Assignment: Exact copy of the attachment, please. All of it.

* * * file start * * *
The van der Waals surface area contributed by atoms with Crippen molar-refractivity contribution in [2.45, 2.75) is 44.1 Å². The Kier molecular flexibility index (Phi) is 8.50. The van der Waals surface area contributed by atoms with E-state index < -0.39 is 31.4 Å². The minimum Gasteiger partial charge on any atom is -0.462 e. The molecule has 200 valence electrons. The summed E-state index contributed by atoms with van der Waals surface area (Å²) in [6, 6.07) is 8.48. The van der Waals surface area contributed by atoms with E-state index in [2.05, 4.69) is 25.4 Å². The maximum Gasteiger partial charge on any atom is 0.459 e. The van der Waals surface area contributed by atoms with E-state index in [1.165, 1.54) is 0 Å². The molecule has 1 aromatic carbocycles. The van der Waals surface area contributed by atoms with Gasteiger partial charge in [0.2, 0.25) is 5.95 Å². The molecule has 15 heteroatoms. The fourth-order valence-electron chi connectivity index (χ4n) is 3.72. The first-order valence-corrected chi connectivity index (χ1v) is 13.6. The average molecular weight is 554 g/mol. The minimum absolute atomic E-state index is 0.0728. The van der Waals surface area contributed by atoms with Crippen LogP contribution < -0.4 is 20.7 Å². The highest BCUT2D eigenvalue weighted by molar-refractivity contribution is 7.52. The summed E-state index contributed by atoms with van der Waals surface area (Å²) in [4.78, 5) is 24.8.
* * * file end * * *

The van der Waals surface area contributed by atoms with Crippen molar-refractivity contribution in [2.45, 2.75) is 44.1 Å². The Kier molecular flexibility index (Phi) is 8.50. The van der Waals surface area contributed by atoms with E-state index < -0.39 is 31.4 Å². The minimum Gasteiger partial charge on any atom is -0.462 e. The molecule has 200 valence electrons. The summed E-state index contributed by atoms with van der Waals surface area (Å²) in [6, 6.07) is 8.48. The van der Waals surface area contributed by atoms with E-state index in [2.05, 4.69) is 25.4 Å². The maximum Gasteiger partial charge on any atom is 0.459 e. The van der Waals surface area contributed by atoms with E-state index in [1.165, 1.54) is 0 Å². The molecule has 1 aromatic carbocycles. The van der Waals surface area contributed by atoms with Gasteiger partial charge in [0.2, 0.25) is 5.95 Å². The molecule has 15 heteroatoms. The fourth-order valence-electron chi connectivity index (χ4n) is 3.72. The first-order valence-corrected chi connectivity index (χ1v) is 13.6. The average molecular weight is 554 g/mol. The minimum absolute atomic E-state index is 0.0728. The van der Waals surface area contributed by atoms with Crippen LogP contribution < -0.4 is 20.7 Å². The highest BCUT2D eigenvalue weighted by molar-refractivity contribution is 7.52. The summed E-state index contributed by atoms with van der Waals surface area (Å²) in [4.78, 5) is 24.8.